Education for autonomy and open-mindedness in diverse societies

Research output: Contribution to journalArticlepeer-review


In recent years, democracies across the globe have seen an increase in the popularity and power of authoritarian, nationalist politicians, groups, and policies. In this climate, the proper role of education in liberal democratic society, and in particular its role in promoting characteristics like autonomy and open-mindedness, is contested. This paper engages this debate by exploring the concept of autonomy and the obligations of liberal democratic societies to promote it. Presenting the conditions for the exercise and development of autonomy, I argue that the intellectual virtue of open-mindedness is necessary (though not sufficient) for possession of the capacity for autonomy and the motivation to exercise this capacity. In considering the importance of autonomy in liberal democratic societies, I argue that education for autonomy and open-mindedness can be justified by appealing to several liberal democratic aims: ensuring fair opportunity in the pursuit of the good life and preparing students for citizenship in diverse society. My analysis of the relationship between autonomy and open-mindedness aims to contribute to the literature by identifying a conception of autonomy that explicitly acknowledges its connections to intellectual virtue, thus clarifying one aspect of its value and identifying an important component of education that supports autonomy.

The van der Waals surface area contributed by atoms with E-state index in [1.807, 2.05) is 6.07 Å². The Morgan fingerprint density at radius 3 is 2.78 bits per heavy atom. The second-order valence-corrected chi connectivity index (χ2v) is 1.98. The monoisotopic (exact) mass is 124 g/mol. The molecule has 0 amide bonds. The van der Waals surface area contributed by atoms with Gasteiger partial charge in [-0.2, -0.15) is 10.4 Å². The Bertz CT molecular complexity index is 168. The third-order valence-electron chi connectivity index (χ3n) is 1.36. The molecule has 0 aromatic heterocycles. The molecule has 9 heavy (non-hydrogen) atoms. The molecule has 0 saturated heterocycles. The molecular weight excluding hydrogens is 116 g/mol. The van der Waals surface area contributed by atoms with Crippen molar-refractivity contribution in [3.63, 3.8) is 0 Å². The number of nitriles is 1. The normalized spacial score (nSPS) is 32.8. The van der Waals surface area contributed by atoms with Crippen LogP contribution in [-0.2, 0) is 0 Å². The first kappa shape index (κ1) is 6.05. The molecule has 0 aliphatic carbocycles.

Original languageEnglish (US)
Pages (from-to)1326-1337
Number of pages12
JournalEducational Philosophy and Theory
Issue number14
StatePublished - Dec 6 2017
Externally publishedYes


  • Autonomy
  • citizenship
  • liberalism
  • open-mindedness
  • virtue

ASJC Scopus subject areas

  • Education
  • History and Philosophy of Science


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